By any yardstick, Colombia is poised for a stellar year. It’s expected to sign a peace deal that will end the hemisphere’s oldest civil conflict, have the region’s strongest economy, and play host to high-profile visits from both Pope Francis and President Barack Obama. To top it off, it’s even in the running for an Oscar.
But talk to people on the street and the mood is decidedly sour. Pocketbooks have been strained by the twin woes of a devalued currency and nagging inflation. And an El Niño-related drought is threatening water and energy shortages.
In that sense, Colombia is likely to have both a banner and a bummer of a year. And whichever sentiment tips the balance could have deep repercussions for President Juan Manuel Santos.
Peace at Last?
Barring any last minute complications, this will be the year the government signs a peace deal with the country’s largest guerrilla group and puts an end to a half-century conflict that has taken more than 200,000 lives.
On Wednesday, Santos sent his negotiating team back to Havana (where the talks have been taking place since 2012) with orders not to let up until they’ve ironed out the last details. The administration has set a March 23 deadline for a pact even though the Revolutionary Armed Forces of Colombia, FARC, have said it could take longer.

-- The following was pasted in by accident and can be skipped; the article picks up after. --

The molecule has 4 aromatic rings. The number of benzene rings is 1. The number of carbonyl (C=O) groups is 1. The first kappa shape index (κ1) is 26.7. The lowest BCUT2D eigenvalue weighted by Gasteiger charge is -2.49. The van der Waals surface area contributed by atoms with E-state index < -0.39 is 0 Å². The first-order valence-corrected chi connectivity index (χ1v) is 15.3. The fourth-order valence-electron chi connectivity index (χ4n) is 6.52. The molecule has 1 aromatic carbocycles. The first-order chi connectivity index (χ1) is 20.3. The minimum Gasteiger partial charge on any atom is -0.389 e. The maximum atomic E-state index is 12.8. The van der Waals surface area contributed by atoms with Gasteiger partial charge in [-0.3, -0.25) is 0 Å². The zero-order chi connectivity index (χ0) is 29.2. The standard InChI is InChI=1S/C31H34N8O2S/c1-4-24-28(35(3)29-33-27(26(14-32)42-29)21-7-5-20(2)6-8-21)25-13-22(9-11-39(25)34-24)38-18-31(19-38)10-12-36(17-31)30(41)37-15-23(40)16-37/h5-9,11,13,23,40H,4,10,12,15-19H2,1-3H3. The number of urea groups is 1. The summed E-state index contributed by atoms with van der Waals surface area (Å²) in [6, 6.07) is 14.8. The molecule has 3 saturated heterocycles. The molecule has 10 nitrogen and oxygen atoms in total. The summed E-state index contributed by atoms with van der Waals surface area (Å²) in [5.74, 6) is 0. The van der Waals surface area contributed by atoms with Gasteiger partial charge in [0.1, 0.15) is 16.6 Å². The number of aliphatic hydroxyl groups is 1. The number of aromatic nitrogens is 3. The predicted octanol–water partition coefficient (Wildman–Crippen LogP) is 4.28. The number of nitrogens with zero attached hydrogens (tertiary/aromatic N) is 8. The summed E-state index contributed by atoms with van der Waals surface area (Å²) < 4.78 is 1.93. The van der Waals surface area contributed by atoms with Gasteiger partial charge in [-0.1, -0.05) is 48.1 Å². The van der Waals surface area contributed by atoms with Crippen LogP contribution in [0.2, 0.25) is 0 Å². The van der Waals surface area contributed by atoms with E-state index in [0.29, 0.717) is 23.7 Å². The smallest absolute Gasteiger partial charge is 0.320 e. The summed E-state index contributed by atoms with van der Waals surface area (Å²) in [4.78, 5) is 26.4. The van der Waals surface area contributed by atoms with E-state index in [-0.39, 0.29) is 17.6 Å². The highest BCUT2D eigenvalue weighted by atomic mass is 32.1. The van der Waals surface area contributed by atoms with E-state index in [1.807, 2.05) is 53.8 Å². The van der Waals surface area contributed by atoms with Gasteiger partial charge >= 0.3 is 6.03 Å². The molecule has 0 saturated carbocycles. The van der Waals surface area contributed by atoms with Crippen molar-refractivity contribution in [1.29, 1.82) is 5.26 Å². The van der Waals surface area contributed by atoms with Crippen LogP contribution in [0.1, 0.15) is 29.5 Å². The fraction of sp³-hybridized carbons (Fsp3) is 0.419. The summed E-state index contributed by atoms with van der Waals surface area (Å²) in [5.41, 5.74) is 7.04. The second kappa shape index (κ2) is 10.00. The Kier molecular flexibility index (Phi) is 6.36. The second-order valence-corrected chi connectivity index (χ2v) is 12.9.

Regardless of the timing, a peace deal would end the hemisphere’s bloodiest and longest-running confrontation.
“If we reach peace, it will be the most spectacular year in the history of the country,” Santos told El Tiempo newspaper.
That Colombia, long synonymous with drugs and bloodshed, is turning the corner has made it something of a cause célèbre on a planet starved for good news.
“We’re in a world with many conflicts,” World Bank President Jim Yong Kim said Friday during an official visit. “But the peace process here is very important; it’s a model for the entire world.”
Last week, U.N. General Secretary Ban Ki-moon called Colombian peace a priority for 2016. The peace process also got a shout-out in Obama’s State of the Union Address, and Pope Francis frequently mentions it in his prayers. (Both Obama and Pope Francis have indicated they might be visiting this Andean nation in coming months, although there are no firm dates yet.)
And yet here, the government isn’t feeling the love.